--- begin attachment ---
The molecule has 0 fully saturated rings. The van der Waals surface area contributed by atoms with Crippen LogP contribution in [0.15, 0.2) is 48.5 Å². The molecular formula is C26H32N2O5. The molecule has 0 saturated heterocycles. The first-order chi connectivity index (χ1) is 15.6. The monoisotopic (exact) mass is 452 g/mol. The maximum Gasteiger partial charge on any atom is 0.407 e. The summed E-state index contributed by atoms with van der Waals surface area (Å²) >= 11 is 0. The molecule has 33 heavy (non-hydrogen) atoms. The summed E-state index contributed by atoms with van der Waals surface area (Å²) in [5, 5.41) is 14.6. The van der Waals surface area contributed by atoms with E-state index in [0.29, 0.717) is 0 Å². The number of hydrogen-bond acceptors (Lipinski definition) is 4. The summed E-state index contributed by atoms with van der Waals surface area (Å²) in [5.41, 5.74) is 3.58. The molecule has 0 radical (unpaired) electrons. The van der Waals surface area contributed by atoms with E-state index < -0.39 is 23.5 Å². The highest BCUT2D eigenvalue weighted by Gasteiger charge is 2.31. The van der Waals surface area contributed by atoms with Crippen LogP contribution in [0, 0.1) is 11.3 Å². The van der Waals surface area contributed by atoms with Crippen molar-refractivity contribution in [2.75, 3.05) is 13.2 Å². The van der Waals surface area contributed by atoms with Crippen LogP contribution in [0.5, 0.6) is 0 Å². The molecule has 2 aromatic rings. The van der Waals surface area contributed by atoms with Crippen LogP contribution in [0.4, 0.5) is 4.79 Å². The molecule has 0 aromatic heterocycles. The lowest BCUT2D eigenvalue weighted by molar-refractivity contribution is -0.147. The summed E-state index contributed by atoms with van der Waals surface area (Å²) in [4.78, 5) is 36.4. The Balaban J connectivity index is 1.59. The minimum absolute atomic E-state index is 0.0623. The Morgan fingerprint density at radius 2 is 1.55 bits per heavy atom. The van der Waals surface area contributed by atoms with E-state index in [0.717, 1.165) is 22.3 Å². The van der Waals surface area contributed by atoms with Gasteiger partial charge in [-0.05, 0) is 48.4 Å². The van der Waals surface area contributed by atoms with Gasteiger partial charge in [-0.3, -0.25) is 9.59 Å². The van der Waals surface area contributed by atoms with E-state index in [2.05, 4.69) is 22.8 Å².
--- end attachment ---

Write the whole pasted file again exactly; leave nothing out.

The molecule has 0 fully saturated rings. The van der Waals surface area contributed by atoms with Crippen LogP contribution in [0.15, 0.2) is 48.5 Å². The molecular formula is C26H32N2O5. The molecule has 0 saturated heterocycles. The first-order chi connectivity index (χ1) is 15.6. The monoisotopic (exact) mass is 452 g/mol. The maximum Gasteiger partial charge on any atom is 0.407 e. The summed E-state index contributed by atoms with van der Waals surface area (Å²) >= 11 is 0. The molecule has 33 heavy (non-hydrogen) atoms. The summed E-state index contributed by atoms with van der Waals surface area (Å²) in [5, 5.41) is 14.6. The van der Waals surface area contributed by atoms with E-state index in [0.29, 0.717) is 0 Å². The number of hydrogen-bond acceptors (Lipinski definition) is 4. The summed E-state index contributed by atoms with van der Waals surface area (Å²) in [5.41, 5.74) is 3.58. The molecule has 0 radical (unpaired) electrons. The van der Waals surface area contributed by atoms with E-state index < -0.39 is 23.5 Å². The highest BCUT2D eigenvalue weighted by Gasteiger charge is 2.31. The van der Waals surface area contributed by atoms with Crippen LogP contribution in [0, 0.1) is 11.3 Å². The van der Waals surface area contributed by atoms with Crippen molar-refractivity contribution in [2.75, 3.05) is 13.2 Å². The van der Waals surface area contributed by atoms with Crippen LogP contribution in [0.5, 0.6) is 0 Å². The molecule has 2 aromatic rings. The van der Waals surface area contributed by atoms with Crippen LogP contribution in [0.4, 0.5) is 4.79 Å². The molecule has 0 aromatic heterocycles. The lowest BCUT2D eigenvalue weighted by molar-refractivity contribution is -0.147. The summed E-state index contributed by atoms with van der Waals surface area (Å²) in [4.78, 5) is 36.4. The Balaban J connectivity index is 1.59. The minimum absolute atomic E-state index is 0.0623. The Morgan fingerprint density at radius 2 is 1.55 bits per heavy atom. The van der Waals surface area contributed by atoms with E-state index in [0.717, 1.165) is 22.3 Å². The van der Waals surface area contributed by atoms with Gasteiger partial charge in [-0.05, 0) is 48.4 Å². The van der Waals surface area contributed by atoms with Gasteiger partial charge in [-0.3, -0.25) is 9.59 Å². The van der Waals surface area contributed by atoms with E-state index in [2.05, 4.69) is 22.8 Å².